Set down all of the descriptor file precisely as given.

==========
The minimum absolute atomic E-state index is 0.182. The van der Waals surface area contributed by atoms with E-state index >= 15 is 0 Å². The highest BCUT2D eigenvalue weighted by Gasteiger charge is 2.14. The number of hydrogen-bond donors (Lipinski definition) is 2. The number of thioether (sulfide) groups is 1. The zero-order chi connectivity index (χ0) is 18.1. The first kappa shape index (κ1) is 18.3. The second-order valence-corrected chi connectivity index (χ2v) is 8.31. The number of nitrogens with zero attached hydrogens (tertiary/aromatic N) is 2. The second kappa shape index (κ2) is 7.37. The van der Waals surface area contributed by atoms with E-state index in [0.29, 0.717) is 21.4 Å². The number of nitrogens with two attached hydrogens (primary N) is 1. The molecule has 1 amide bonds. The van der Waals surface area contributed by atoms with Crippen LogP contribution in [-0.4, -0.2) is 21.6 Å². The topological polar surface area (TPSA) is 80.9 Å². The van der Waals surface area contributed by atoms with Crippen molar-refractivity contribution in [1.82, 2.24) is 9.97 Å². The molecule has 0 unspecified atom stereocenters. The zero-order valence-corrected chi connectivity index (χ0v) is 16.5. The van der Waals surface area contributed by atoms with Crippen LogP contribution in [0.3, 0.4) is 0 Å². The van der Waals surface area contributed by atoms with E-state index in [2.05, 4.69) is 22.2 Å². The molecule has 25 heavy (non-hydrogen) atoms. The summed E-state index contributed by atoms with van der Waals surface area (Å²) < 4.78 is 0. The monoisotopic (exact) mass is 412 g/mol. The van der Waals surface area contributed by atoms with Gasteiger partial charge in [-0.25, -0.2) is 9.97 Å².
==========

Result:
The minimum absolute atomic E-state index is 0.182. The van der Waals surface area contributed by atoms with E-state index >= 15 is 0 Å². The highest BCUT2D eigenvalue weighted by Gasteiger charge is 2.14. The number of hydrogen-bond donors (Lipinski definition) is 2. The number of thioether (sulfide) groups is 1. The zero-order chi connectivity index (χ0) is 18.1. The first kappa shape index (κ1) is 18.3. The second-order valence-corrected chi connectivity index (χ2v) is 8.31. The number of nitrogens with zero attached hydrogens (tertiary/aromatic N) is 2. The second kappa shape index (κ2) is 7.37. The van der Waals surface area contributed by atoms with E-state index in [0.29, 0.717) is 21.4 Å². The number of nitrogens with two attached hydrogens (primary N) is 1. The molecule has 1 amide bonds. The van der Waals surface area contributed by atoms with Crippen LogP contribution in [-0.4, -0.2) is 21.6 Å². The topological polar surface area (TPSA) is 80.9 Å². The van der Waals surface area contributed by atoms with Crippen molar-refractivity contribution in [1.82, 2.24) is 9.97 Å². The molecule has 0 unspecified atom stereocenters. The zero-order valence-corrected chi connectivity index (χ0v) is 16.5. The van der Waals surface area contributed by atoms with Crippen LogP contribution in [0.3, 0.4) is 0 Å². The van der Waals surface area contributed by atoms with E-state index in [2.05, 4.69) is 22.2 Å². The molecule has 25 heavy (non-hydrogen) atoms. The summed E-state index contributed by atoms with van der Waals surface area (Å²) < 4.78 is 0. The monoisotopic (exact) mass is 412 g/mol. The van der Waals surface area contributed by atoms with Gasteiger partial charge in [-0.25, -0.2) is 9.97 Å².